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I embarked on a project to get more sleep during the month of November. I was doing well until the third week, and then it fell apart. I couldn’t turn my mind off. It was humming about nothing and everything at the same time. I couldn’t fall asleep well or stay asleep if I went to bed early. I also had a difficult time focusing on work.

One afternoon, having had enough of this state of affairs, I put out a request for a mini-session and got a response. Unbeknownst to me, I desperately needed to discharge on the Holocaust.

I am not Jewish. I am of Jamaican heritage and a practicing Catholic raised as an evangelical Protestant. Yet everything that frightens me about the U.S. election is directly related to every image I saw and every book I read about the Holocaust as a young person. I also saw television movies about it. There was no lack of material for my sister and me to consume.

While I now put much of my attention on doing research and writing about the impact of the transatlantic slave trade, as a young person I could not have been less interested in it. It scared me too much. However, I was pulled toward everything related to the Holocaust. In hindsight, it is clear that I was trying to work on something. Jamaicans have their own relationship to slavery—Jamaica was a hotbed of resistance [a place of much resistance]. Perhaps that’s why so little was said about it in our household.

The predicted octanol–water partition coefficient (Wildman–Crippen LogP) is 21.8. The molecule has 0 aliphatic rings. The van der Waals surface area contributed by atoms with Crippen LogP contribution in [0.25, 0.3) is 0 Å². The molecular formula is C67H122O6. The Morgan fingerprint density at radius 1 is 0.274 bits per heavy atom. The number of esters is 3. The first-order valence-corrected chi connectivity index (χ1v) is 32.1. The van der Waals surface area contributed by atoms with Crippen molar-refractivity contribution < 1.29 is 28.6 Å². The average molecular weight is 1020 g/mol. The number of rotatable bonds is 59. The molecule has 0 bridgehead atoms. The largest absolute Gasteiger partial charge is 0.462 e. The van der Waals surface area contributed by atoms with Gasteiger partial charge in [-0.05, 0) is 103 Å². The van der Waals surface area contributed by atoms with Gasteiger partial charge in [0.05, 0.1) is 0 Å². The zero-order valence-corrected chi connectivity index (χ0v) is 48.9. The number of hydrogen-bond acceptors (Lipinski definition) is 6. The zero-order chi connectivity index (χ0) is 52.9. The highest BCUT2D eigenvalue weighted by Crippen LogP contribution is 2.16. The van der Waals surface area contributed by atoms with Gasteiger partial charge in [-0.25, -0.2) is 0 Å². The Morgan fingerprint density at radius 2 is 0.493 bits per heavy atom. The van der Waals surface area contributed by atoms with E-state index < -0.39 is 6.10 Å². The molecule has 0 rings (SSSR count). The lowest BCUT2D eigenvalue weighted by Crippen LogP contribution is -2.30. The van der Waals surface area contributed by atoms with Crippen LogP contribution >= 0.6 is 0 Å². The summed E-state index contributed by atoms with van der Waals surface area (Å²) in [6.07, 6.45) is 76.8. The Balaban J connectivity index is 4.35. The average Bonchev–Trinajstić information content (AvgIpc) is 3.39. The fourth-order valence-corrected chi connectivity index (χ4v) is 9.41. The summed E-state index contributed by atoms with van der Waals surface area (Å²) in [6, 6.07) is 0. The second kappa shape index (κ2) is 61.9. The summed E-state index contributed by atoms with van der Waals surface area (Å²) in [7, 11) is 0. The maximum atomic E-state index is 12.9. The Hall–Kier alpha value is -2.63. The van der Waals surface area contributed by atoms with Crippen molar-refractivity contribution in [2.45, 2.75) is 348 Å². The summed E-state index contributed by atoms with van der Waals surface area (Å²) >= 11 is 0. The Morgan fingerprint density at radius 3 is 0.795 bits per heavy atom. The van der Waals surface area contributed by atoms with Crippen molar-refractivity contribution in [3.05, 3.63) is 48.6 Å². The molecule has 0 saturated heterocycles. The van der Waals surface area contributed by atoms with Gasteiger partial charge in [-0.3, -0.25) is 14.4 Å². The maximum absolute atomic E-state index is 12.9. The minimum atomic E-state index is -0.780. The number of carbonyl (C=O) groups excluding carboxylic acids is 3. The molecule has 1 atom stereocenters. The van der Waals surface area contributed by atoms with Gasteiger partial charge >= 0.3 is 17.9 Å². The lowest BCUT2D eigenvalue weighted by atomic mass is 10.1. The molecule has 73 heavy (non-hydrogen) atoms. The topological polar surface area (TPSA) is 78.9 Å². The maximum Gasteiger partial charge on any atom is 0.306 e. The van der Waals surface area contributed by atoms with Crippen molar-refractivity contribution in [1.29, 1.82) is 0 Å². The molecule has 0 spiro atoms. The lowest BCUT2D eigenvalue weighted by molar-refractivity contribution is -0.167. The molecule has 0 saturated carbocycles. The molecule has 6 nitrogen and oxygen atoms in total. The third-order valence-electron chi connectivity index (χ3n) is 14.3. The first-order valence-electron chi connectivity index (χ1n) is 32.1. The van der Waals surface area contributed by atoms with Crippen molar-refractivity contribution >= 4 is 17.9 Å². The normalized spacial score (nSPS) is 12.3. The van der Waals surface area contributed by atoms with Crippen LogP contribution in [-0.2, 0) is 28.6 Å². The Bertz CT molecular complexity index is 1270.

My parents were born in Jamaica. They knew little about the Holocaust and had nothing to say to my sister and me as we consumed material about it. (They thought we were simply smart girls who were well educated and that this would reflect well on them.) We saw too much, too early, while too alone.

In the short term, I can sleep much better. However, I have lots more to learn about how the Holocaust impacted me as a Black Protestant girl. It’s a relief to have access to this.

Michelle Thompson

New York, New York, USA

Reprinted from the RC e-mail discussion list for leaders of African-heritage people

(Present Time 187, April 2017)

Last modified: 2022-12-25 10:17:04+00